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SF IndieFest Is a Valentine to Movies and Movie Lovers

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Steve Zahn in the SF IndieFest opening night film, 'LaRoy,' playing Feb. 8 at the Roxie and streaming online. (Courtesy SF IndieFest)

The movie business is in a perennial state of constant tension between ambition and collaboration, joyful inventiveness and jaw-dropping paydays. This roiling undercurrent, usually invisible to the public, gushes to the surface in the run-up to the Academy Awards ceremony. There is an antidote, however, to Hollywood’s annual backslapathon: SF IndieFest.

The 26-year-old flagship of Jeff Ross and company’s calendar of film events, the San Francisco Independent Film Festival (Feb. 8–18 at the Roxie Theater and online) is a beacon to anybody excited by the basic impulse of making movies. In its heart of hearts, IndieFest is a celebration of the minor miracle of finishing a film and getting it up on a screen in front of a live audience.

Think low budget, not low bar. A terrific example in this year’s festival is Sorry We’re Dead, the anything-goes feature debut of East Bay writer-director Alex Zajicek. His twentysomething protagonist Lana Jing, developed with actress Sarah Lee in a trio of short films (I Edit Lectures, How to Be Animated, Losing My Head) going back to 2018, is a frustrated wannabe screenwriter and filmmaker stuck in a sub-entry-level job cleaning up the video recordings of deathly dull university lectures.

Thankfully, Sorry We’re Dead is an angst-free, deadpan charmer that doesn’t ascribe a great deal of weight to Lana’s rite of passage. The reed-thin plot – Lana sleepily zaps an external hard drive instead of a generic Pop-Tart in the microwave, with blame for the lost lectures falling on coworker Burd Juarez (gifted physical comedian Davied Morales) — is merely a scarecrow (a poor man’s MacGuffin, if you will) to hang a succession of sight and sound gags employing all manner of techniques, including onscreen text, stop-motion animation and breaking the fourth wall.

Person with "L" label on forehead lays on bed, label maker at side
A still from Alex Zajicek’s ‘Sorry We’re Dead,’ which plays Feb. 10 and streams online. (Courtesy of SF IndieFest)

In the hands of a typical film-school graduate, the film could easily play as a shameless audition reel. Instead, Zajicek (aided and abetted by the patron saint of Bay Area indies, producer and cinematographer Frazer Bradshaw) neatly passes off all of his ideas and experiments (including the witty hash he cooks up on the soundtrack with sound designer Kent Sparling and sound mixer David Silverberg) as Lana’s latent creative wizardry.

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The director and actress are seamlessly in sync, with Lee (who has a producer credit) nailing every bit of business, prop, line reading and head-tilt required to not only execute the continuous stream of audio/visual stunts but to convince us that Lana just might have the imagination and savvy (if not the self-confidence) to write and direct a film one day.

Conceived and crafted as a tongue-in-cheek ode to filmmaking (complete with ironic references to classic three-act structure), Sorry We’re Dead distinguishes itself from the countless other movies about a socially awkward, smart-mouth underachiever with a nonexistent love life and a well-intended but misguided mother. (And, while we’re at it, from almost every other “portrait of the artist as a young person.”)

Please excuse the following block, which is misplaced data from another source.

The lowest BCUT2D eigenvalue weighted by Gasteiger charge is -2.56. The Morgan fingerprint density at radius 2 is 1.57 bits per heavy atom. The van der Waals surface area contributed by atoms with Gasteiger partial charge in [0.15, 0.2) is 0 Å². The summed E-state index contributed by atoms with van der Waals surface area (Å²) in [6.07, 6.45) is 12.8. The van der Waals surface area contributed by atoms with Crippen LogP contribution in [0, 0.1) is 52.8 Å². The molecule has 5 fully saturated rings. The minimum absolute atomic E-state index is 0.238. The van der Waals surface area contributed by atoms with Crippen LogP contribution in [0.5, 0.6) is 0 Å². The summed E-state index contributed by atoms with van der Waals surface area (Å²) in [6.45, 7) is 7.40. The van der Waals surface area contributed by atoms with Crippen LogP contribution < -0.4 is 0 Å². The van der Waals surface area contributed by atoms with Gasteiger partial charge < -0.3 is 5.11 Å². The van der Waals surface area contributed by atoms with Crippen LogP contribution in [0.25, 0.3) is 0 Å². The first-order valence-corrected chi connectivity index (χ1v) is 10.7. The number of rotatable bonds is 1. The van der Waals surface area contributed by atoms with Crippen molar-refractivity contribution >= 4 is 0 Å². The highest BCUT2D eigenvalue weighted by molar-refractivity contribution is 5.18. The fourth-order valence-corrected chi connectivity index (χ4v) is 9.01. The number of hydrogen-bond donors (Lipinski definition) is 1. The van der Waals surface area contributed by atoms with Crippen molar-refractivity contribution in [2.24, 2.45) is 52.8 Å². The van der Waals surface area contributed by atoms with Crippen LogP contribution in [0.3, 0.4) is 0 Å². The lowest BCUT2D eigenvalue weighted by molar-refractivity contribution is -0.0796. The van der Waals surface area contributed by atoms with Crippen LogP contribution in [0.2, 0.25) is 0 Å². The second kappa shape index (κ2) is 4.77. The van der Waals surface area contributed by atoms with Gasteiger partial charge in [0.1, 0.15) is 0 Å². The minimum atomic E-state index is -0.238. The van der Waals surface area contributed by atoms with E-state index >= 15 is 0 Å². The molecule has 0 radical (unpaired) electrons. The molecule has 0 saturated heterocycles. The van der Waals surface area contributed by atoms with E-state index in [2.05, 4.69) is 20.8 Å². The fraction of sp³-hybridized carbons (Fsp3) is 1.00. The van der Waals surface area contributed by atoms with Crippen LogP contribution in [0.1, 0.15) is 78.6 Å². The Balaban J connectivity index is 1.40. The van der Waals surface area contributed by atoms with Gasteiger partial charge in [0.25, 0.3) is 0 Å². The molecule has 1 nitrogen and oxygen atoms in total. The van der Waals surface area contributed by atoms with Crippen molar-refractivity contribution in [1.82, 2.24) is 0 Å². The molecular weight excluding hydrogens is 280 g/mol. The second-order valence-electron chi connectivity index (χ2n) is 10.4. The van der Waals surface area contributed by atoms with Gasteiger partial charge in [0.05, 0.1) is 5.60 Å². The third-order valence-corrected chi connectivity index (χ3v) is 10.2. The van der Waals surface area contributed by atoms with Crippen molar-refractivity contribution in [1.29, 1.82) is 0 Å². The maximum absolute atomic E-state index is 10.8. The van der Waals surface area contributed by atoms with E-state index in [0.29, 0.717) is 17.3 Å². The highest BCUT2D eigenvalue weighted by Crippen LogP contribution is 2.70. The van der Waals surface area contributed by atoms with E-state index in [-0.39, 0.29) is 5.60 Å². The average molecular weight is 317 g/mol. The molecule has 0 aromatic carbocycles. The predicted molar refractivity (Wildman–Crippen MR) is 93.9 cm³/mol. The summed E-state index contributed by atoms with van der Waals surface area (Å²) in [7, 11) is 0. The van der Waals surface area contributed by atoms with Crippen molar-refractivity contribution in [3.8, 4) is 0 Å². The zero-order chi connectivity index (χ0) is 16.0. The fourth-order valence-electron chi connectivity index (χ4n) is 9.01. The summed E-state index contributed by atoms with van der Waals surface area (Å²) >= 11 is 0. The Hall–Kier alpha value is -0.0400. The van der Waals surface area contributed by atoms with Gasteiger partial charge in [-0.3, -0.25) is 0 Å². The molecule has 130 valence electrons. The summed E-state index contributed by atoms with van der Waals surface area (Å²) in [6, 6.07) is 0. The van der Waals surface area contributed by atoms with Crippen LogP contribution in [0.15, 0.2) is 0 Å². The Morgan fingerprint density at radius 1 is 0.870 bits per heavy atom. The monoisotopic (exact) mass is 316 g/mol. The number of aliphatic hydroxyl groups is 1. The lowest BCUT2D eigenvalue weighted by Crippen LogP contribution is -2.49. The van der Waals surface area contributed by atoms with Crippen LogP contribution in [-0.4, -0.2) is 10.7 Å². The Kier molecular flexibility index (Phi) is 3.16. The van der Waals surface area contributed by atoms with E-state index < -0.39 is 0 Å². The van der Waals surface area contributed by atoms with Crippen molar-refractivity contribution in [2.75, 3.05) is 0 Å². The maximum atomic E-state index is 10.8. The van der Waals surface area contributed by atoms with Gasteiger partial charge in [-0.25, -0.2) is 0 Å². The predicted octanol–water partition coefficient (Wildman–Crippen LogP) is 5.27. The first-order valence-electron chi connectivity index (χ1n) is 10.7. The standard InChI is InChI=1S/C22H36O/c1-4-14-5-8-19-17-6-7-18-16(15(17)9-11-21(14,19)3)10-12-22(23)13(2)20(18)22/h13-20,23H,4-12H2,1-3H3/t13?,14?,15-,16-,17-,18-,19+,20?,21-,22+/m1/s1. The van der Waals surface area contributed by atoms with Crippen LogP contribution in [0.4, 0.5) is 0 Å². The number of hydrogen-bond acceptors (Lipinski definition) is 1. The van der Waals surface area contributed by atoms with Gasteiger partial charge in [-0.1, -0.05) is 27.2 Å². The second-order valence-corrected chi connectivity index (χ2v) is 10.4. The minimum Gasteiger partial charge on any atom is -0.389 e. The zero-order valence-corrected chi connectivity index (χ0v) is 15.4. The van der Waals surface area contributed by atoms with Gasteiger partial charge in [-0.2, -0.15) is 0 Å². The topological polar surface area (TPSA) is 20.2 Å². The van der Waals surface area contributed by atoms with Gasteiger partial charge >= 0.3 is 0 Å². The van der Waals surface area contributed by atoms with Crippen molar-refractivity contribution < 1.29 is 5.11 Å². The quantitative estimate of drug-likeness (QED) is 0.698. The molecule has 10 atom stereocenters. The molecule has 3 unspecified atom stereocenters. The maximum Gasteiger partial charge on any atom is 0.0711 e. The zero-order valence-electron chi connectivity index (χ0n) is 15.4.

This free-range, rule-mocking approach to movie grammar, sound and storytelling reminded me of Schizopolis (1996), Steven Soderbergh’s fifth and probably least-seen feature. When Lana slaps a Post-It note with the word “dead” over the “Sorry we’re closed” sign on her office door in Zajicek’s film, she hits a self-deprecating, anti-corporate note that echoes Soderbergh’s subversive business-world comedy.

Two people sit at a bar in red light
John Magaro and Steve Zahn in Shane Atkinson’s ‘LaRoy.’ (Courtesy of SF IndieFest)

In addition to rule-breaking local films, SF IndieFest has a soft spot for genre films, a time-honored point of entry for young filmmakers. Shane Atkinson’s debut feature LaRoy pleasurably follows the dusty trail of Texas noirs that the Coen Brothers first traversed in Blood Simple, albeit without the gut-wrench of tragedy.

LaRoy (a place, not a person) opens with a seemingly milquetoast driver (Dylan Baker, one of the great character actors of our time) picking up a stranded stranger on a dark road. Their banter takes an ominous turn, writing an IOU to be collected later. The next scene establishes the film’s goofier side, with self-appointed private detective Skip (Steve Zahn in fine form) generously giving sad sack Ray (John Magaro of Past Lives) unsolicited photos of his wife ducking into a motel for a tryst.

As is usually the case in small-time crime yarns, the characters in LaRoy don’t display a lot of intelligence. That’s about the only explanation why Ray, in the wrong place at the wrong time and mistaken for a contract killer, accepts a bundle of cash to kill a complete stranger.

It could happen to anyone, of course, anyone whose wife needs a chunk of change to open a high-end beauty salon and who doesn’t want to lose her. Ray’s problem, which in the unnatural course of events becomes everyone’s problem, is that the job he poached was Dylan Baker’s.

The cast — except for Magaro, who has to play dumb and lovelorn — has plenty of fun with the script’s shenanigans. Along with “greed and betrayal do not pay,” LaRoy delivers another moral: Don’t talk to strangers.

The San Francisco Independent Film Fest takes place Feb. 8–18 at the Roxie Theater and streams online.

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